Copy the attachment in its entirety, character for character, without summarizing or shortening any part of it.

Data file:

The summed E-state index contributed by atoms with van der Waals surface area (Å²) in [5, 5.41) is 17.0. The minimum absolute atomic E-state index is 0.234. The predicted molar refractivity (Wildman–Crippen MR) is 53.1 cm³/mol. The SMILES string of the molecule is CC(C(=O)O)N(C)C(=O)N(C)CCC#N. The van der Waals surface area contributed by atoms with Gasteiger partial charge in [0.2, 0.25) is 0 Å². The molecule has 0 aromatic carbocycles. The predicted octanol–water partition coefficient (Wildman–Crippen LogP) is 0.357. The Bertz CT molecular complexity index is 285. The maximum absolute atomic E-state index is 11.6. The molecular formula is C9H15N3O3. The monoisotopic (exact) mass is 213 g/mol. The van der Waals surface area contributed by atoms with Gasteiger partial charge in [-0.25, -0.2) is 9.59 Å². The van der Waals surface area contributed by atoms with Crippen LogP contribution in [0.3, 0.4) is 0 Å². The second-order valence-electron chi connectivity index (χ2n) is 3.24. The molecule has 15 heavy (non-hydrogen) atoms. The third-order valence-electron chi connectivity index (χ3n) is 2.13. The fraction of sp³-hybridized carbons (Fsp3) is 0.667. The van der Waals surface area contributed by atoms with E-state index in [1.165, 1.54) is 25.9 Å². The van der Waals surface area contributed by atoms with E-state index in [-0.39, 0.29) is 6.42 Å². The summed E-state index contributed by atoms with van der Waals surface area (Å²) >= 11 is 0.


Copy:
The summed E-state index contributed by atoms with van der Waals surface area (Å²) in [5, 5.41) is 17.0. The minimum absolute atomic E-state index is 0.234. The predicted molar refractivity (Wildman–Crippen MR) is 53.1 cm³/mol. The SMILES string of the molecule is CC(C(=O)O)N(C)C(=O)N(C)CCC#N. The van der Waals surface area contributed by atoms with Gasteiger partial charge in [0.2, 0.25) is 0 Å². The molecule has 0 aromatic carbocycles. The predicted octanol–water partition coefficient (Wildman–Crippen LogP) is 0.357. The Bertz CT molecular complexity index is 285. The maximum absolute atomic E-state index is 11.6. The molecular formula is C9H15N3O3. The monoisotopic (exact) mass is 213 g/mol. The van der Waals surface area contributed by atoms with Gasteiger partial charge in [-0.25, -0.2) is 9.59 Å². The van der Waals surface area contributed by atoms with Crippen LogP contribution in [0.3, 0.4) is 0 Å². The second-order valence-electron chi connectivity index (χ2n) is 3.24. The molecule has 15 heavy (non-hydrogen) atoms. The third-order valence-electron chi connectivity index (χ3n) is 2.13. The fraction of sp³-hybridized carbons (Fsp3) is 0.667. The van der Waals surface area contributed by atoms with E-state index in [1.165, 1.54) is 25.9 Å². The van der Waals surface area contributed by atoms with E-state index in [-0.39, 0.29) is 6.42 Å². The summed E-state index contributed by atoms with van der Waals surface area (Å²) >= 11 is 0.